The Huskies have certainly seemed re-energized since coach Jim Calhoun returned to the bench last Saturday, less than a week after undergoing back surgery that kept him sidelined for eight games. UConn handily beat Pitt in the regular-season finale, and was in complete control in Monday's first-round Big East Tournament matchup against DePaul. For about 38 minutes Wednesday, however, that looked like it was going to change when they faced the Mountaineers.
West Virginia, who lost to UConn in Hartford on January 9, came into the tournament a game better than the Huskies both in the conference (9-9 vs. 8-10) and overall (19-12 vs. 18-12). But at Madison Square Garden, they were in control early. UConn kept it close for the first 20 minutes -- they trailed 40-36 at the break -- but Mountaineers came out in the second half and dominated the paint, capitalized on second-chance offensive rebounds and forced UConn into turnovers.
West Virginia extended it's lead to 11 points midway through the second half before the Huskies made a run. Shabazz Napier put the team on his shoulders and on back-to-back steals with two minutes to go, he tied the game 63-63. But then, with a chance to win it, Napier held the ball until there were four seconds left in regulation before launching a 22-footer that found the front of the rim.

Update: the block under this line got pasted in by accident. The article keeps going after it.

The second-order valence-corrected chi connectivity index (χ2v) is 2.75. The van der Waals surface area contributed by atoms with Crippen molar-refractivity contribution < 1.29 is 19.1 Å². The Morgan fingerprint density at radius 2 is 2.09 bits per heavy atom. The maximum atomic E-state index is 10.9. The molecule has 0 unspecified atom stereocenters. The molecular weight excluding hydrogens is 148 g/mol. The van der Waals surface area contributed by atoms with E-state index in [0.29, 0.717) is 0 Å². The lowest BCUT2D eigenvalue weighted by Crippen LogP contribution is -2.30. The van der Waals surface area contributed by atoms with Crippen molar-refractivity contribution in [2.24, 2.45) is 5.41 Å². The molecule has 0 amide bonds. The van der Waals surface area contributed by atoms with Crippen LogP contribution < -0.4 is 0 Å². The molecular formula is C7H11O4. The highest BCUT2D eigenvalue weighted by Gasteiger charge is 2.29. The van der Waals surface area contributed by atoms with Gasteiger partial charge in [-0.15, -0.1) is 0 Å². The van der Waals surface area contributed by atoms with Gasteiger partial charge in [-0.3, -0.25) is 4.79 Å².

Calhoun was exasperated by the decision but the Huskies had battled back to force overtime.
The final five minutes started with another Napier basket -- and then fouled out after picking up two fouls in 10 seconds. He headed to the bench with 26 points. The Huskies, meanwhile, had to find away to navigate the final 2:35 without their hottest player.
Enter Jeremy Lamb, who promptly pulled a huge defensive rebound, drained a three, and got another rebound on WVU's next time down the court. What Napier started, Lamb finished. What most of us figured would be a recurring storyline this season finally played out. Better late than never.
Lamb ended the day with 22 points, and he and Napier were the only Huskies to score in double-figures.
Next up: UConn faces top seed Syracuse Thursday at noon, but their NCAA Tournament fates have already been sealed -- they're in, even if that eventuality wasn't a certainty a week ago. The only mystery is where they'll be seeded. The early money was in the 10-11 range and that can only improve as they make their way through the conference tournament.
So while the 2011-12 Huskies still face long odds to repeat the five-day, five-win run through the Big East that the 2010-11 squad pulled off, there's no disputing that they're a better team with Calhoun on the bench. And at this point in the proceedings, that's all you can ask for.